Sharlto Copley could've been Wikus van der Merwe forever. But like those sneaky fookin' prawns in Neil Blomkamp's game changing sci-fi debut, District 9, he refuses to be stuck in one place. From the movie adaptation of The A-Team, the sci-fi sleeper Europa Report, and his role as King Stefan in the upcoming [Maleficent](movie:39352), Copley's proven he's more than a one hit wonder. If anything, he's shown that his transformations as an actor are more dramatic than Wikus' own metamorphosis. Still, fans want what fans want, which is why it's so exciting that Copley is reuniting with Blomkamp for a third time, following last summer's [Elysium](movie:44956), in Chappie, a movie where he plays a robot. I recently met up with Copley in Los Angeles where he talked about what to expect from his latest collaboration with Blomkamp. Get excited:
Sharlto Copley: I really loved the whole process of Chappie in that playing the character - I got to play a child, essentially. Emotionally, this is a robot that is very child-like and that was a relief to play after all of this [his dark take on King Stefan in Maleficent]. I was very curious to see how much of me doing the performance - because it first just came out that I was only doing the voice, which was completely incorrect - it was very much going to be a motion-based performance that I couldn't rely as heavily on my ability to improv and come up with lines. A lot of Chappie is about reacting to things, creating emotion through behavior in movement, and not speaking. He does speak, of course, but it's been astounding to play a role and watch how much of me as I see now with the animation - because they're animating over me - how much of it is me and what I did with the character is still there when the robot is fully animated. It's amazing. It's an incredible creative process because it's me, but not me. We've literally created something when you do that. Like, I've created a performance that is totally unique. It's absolutely me, but then it's not. It's such an amazing, creative experience to do that. What's really cool about that is that it's pure art. It's like, I don't care. You don't have to see my face. It's not like, "Look at me! I'm a movie star!" It's about bringing life, emotion, and heart without any concern - which is so nice. It's just about being the essence of this thing.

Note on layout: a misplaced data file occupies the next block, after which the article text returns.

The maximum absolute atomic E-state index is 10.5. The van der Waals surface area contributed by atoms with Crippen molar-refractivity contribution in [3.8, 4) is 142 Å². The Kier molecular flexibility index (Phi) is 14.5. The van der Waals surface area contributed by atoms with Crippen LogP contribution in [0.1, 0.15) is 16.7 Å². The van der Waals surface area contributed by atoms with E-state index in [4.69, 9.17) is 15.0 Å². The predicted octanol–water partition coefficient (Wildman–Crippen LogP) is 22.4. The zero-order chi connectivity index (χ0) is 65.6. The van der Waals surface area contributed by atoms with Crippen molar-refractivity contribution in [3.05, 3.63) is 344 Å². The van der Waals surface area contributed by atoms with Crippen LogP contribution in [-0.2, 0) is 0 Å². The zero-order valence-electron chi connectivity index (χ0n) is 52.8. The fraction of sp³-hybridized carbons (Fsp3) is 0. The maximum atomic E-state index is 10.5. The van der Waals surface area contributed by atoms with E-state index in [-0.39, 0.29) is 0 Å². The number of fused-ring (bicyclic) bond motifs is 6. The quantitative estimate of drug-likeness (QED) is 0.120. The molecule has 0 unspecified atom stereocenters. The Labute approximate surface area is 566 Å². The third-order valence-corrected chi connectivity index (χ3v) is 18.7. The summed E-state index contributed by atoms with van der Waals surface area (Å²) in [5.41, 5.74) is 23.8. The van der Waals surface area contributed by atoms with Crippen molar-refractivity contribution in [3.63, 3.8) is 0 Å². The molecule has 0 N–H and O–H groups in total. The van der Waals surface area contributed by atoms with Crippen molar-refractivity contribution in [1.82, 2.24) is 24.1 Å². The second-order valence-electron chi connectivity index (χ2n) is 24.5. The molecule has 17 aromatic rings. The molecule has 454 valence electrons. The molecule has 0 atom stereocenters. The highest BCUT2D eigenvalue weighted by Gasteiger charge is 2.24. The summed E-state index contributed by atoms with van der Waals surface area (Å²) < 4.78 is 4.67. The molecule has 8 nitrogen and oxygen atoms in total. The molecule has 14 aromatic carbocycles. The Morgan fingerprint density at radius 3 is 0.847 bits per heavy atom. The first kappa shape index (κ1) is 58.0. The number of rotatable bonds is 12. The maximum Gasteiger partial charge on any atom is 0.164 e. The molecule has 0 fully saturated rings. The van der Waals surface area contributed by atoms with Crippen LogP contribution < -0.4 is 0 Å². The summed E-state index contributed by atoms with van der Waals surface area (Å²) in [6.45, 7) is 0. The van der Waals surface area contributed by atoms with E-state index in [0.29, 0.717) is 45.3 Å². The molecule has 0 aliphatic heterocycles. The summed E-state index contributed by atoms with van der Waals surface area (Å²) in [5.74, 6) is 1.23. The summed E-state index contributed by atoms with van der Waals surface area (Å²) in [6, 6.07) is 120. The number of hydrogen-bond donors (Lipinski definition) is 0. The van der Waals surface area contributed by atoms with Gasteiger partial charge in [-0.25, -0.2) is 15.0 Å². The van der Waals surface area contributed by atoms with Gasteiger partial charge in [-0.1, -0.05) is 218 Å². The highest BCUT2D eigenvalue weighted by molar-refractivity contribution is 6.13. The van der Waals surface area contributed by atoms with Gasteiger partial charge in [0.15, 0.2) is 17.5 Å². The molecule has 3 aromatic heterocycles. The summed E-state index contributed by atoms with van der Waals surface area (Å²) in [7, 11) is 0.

Something tells me that Copley's child-like robot will get a heavy dose of what the real world is like when this movie is released March 6, 2015. I'm imagining it as Pinocchio with grenade launchers. In case you haven't seen the short that [Chappie](movie:466720) is based on, check it out here: